Aer Lingus CFO doubts whether Ryanair will sell stake
Andrew Macfarlane says Ryanair's 30 percent stake is "not appropriate"
By Jaimie Kaffash | CFO UK | Published 13:24, 02 March 12
The chief financial officer of Aer Lingus has cast doubt on Ryanair's commitment to sell its "inappropriate" 30 percent stake in the company at the same time as the Irish government.
Andrew Macfarlane (pictured) was speaking to CFO World following the Irish airline's results announced on Thursday.
Ryanair, its main rival, holds a 29.8 percent stake in Aer Lingus, and the Irish government holds 25 percent of the shares. The Irish government has said it will look for a buyer and Ryanair said it will consider selling its stake to whoever buys the government's shares.
However, Macfarlane said he was uncertain whether Ryanair would be open to offers. "The Irish government has not committed themselves to timings so I think it is when they see an attractive price in the market," he said.
"I'm not sure Ryanair will sell. They have been a bit inconsistent. We would prefer it if they are not on our register. It is not really appropriate to have your largest competitor as your largest shareholder."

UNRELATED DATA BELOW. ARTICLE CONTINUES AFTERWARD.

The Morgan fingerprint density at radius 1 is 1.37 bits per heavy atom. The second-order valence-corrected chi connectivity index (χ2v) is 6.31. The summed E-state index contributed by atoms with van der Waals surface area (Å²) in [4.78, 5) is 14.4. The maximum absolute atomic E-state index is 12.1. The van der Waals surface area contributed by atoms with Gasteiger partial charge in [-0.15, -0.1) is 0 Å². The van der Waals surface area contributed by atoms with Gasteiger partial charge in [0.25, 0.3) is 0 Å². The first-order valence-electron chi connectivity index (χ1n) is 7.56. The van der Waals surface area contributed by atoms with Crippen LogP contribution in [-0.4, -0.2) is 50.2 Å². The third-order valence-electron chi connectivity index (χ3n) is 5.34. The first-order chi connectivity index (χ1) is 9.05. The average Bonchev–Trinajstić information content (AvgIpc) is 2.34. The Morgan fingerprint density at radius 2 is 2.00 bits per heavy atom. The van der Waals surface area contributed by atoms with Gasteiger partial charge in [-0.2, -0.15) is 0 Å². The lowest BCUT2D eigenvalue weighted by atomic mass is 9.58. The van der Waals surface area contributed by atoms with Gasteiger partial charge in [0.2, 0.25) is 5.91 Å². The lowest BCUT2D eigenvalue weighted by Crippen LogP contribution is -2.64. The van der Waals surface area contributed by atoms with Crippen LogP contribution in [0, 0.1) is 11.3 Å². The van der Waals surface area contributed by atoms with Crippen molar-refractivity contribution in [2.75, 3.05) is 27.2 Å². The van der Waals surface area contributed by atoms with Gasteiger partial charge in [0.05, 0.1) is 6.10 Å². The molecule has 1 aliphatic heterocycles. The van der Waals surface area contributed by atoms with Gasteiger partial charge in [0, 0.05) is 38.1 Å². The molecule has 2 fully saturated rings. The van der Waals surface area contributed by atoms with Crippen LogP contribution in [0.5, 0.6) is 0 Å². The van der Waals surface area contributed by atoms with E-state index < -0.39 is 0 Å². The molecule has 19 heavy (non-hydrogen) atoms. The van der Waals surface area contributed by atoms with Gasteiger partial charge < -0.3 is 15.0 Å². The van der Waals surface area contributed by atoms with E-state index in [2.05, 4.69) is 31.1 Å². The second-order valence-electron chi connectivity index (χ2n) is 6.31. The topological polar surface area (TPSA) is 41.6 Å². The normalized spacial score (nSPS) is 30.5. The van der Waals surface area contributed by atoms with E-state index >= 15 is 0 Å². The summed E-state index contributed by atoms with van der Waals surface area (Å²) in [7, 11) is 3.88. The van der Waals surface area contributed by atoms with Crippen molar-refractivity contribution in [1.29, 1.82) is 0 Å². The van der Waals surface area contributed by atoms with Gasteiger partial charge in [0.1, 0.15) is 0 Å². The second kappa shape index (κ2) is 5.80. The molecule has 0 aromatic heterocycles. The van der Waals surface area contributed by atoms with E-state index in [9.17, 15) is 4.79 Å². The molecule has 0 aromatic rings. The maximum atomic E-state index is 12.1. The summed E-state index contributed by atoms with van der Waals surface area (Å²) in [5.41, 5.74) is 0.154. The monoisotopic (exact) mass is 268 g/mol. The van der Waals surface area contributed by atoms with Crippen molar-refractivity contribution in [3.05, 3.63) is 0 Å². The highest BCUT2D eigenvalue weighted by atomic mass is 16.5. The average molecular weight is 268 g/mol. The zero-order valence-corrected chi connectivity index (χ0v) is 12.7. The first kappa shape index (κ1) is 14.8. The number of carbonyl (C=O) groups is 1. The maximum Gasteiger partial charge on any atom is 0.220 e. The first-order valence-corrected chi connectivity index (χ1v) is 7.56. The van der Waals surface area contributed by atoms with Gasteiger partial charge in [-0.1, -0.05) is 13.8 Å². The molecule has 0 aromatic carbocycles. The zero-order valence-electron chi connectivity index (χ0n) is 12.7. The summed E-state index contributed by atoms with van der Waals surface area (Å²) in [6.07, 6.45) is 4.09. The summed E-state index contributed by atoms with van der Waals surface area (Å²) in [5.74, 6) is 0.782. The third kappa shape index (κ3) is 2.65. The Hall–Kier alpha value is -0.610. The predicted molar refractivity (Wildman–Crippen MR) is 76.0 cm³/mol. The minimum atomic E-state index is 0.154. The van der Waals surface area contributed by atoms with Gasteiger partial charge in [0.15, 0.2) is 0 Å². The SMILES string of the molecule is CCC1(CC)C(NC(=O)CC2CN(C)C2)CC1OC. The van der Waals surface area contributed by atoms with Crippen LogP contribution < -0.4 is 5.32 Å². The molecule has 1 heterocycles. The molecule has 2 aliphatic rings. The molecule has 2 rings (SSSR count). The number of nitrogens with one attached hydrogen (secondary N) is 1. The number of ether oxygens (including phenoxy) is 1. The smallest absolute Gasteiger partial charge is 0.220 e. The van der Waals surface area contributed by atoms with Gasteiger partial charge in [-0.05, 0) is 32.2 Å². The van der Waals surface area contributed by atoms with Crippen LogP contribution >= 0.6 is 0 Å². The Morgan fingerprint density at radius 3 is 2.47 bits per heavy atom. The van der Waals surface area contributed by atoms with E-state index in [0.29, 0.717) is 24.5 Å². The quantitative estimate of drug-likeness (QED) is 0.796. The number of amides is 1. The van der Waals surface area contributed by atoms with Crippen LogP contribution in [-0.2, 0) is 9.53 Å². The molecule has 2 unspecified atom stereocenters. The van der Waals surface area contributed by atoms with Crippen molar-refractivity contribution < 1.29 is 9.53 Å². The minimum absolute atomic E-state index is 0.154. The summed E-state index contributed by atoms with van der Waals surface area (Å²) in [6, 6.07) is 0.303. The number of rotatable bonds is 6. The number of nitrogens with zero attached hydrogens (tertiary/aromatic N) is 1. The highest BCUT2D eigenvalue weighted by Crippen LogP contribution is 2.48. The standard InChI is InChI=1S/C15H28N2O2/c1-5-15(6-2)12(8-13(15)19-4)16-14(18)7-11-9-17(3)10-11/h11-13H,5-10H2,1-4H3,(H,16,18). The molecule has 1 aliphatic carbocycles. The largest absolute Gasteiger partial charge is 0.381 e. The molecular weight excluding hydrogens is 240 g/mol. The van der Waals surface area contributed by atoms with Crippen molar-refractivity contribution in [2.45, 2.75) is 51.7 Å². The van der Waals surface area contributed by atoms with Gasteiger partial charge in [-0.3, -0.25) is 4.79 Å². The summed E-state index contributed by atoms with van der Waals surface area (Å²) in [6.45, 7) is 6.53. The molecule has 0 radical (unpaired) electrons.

There are currently processes underway with the Office of Fair Trading in the UK and a high court case in Ireland, Macfarlane said. "It may take some time to get to the resolution."
However, he added, "The shareholding issues don't have an adverse effect on our day-to-day operations or decision making."
Stephen McNamara, communications manager at Ryanair, told CFO World: "We'd be interested in discussing our holding with anybody who might be purchasing the government stake. That hasn't changed.
Macfarlane said that the results announced on Thursday – an operating profit of €49.1 million, a 6 percent decrease on 2010 – were "excellent results" in the market conditions.
This year would see a similar decrease in profits, he added. "We think oil prices are likely to stay reasonably high, so we're expecting an increase in our fuel bill of about €60 million. What we are saying is that we expect to be significantly profitably but at a lower level than 2011. IAG gave the same sort of guidance," he said.
The company's cost-cutting programme was on course, Macfarlane added. "The three year goal was to get €97 million of sustainable cost savings. We got €84 of that by September and we'll get the rest by the middle of next year."
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